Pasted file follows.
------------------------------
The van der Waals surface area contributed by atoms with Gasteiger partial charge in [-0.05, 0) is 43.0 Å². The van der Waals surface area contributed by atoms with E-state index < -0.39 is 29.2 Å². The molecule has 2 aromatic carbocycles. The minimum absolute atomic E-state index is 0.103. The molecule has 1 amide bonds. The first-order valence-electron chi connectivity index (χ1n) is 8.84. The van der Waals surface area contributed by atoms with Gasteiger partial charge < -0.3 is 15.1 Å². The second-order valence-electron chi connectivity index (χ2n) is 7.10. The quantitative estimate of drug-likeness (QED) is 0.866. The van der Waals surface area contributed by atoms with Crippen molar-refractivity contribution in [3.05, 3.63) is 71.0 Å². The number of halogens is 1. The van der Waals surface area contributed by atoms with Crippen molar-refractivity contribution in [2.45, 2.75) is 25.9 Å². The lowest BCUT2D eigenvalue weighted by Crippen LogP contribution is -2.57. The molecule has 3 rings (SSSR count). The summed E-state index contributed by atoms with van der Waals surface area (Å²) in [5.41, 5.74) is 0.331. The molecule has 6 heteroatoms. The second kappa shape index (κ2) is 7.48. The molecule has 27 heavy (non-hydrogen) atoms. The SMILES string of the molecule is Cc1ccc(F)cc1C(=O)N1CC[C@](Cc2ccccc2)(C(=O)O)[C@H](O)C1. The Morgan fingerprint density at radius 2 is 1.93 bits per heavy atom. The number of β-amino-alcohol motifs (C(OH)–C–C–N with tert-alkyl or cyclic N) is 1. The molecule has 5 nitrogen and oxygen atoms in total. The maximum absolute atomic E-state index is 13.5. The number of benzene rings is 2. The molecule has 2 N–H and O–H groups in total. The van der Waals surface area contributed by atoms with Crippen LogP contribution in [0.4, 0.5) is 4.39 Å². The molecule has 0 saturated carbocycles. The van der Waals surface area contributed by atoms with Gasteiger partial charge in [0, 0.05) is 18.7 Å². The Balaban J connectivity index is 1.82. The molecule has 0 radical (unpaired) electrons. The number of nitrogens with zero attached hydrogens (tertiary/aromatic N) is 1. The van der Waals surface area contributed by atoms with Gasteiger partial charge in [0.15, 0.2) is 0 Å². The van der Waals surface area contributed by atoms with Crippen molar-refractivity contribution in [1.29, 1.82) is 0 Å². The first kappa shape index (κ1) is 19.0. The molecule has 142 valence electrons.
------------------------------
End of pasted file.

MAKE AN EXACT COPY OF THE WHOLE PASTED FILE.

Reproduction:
The van der Waals surface area contributed by atoms with Gasteiger partial charge in [-0.05, 0) is 43.0 Å². The van der Waals surface area contributed by atoms with E-state index < -0.39 is 29.2 Å². The molecule has 2 aromatic carbocycles. The minimum absolute atomic E-state index is 0.103. The molecule has 1 amide bonds. The first-order valence-electron chi connectivity index (χ1n) is 8.84. The van der Waals surface area contributed by atoms with Gasteiger partial charge < -0.3 is 15.1 Å². The second-order valence-electron chi connectivity index (χ2n) is 7.10. The quantitative estimate of drug-likeness (QED) is 0.866. The van der Waals surface area contributed by atoms with Crippen molar-refractivity contribution in [3.05, 3.63) is 71.0 Å². The number of halogens is 1. The van der Waals surface area contributed by atoms with Crippen molar-refractivity contribution in [2.45, 2.75) is 25.9 Å². The lowest BCUT2D eigenvalue weighted by Crippen LogP contribution is -2.57. The molecule has 3 rings (SSSR count). The summed E-state index contributed by atoms with van der Waals surface area (Å²) in [5.41, 5.74) is 0.331. The molecule has 6 heteroatoms. The second kappa shape index (κ2) is 7.48. The molecule has 27 heavy (non-hydrogen) atoms. The SMILES string of the molecule is Cc1ccc(F)cc1C(=O)N1CC[C@](Cc2ccccc2)(C(=O)O)[C@H](O)C1. The Morgan fingerprint density at radius 2 is 1.93 bits per heavy atom. The number of β-amino-alcohol motifs (C(OH)–C–C–N with tert-alkyl or cyclic N) is 1. The molecule has 5 nitrogen and oxygen atoms in total. The maximum absolute atomic E-state index is 13.5. The number of benzene rings is 2. The molecule has 2 N–H and O–H groups in total. The van der Waals surface area contributed by atoms with Crippen LogP contribution in [0.4, 0.5) is 4.39 Å². The molecule has 0 saturated carbocycles. The van der Waals surface area contributed by atoms with Gasteiger partial charge in [0, 0.05) is 18.7 Å². The Balaban J connectivity index is 1.82. The molecule has 0 radical (unpaired) electrons. The number of nitrogens with zero attached hydrogens (tertiary/aromatic N) is 1. The van der Waals surface area contributed by atoms with Gasteiger partial charge in [0.15, 0.2) is 0 Å². The van der Waals surface area contributed by atoms with Crippen molar-refractivity contribution in [1.29, 1.82) is 0 Å². The first kappa shape index (κ1) is 19.0. The molecule has 142 valence electrons.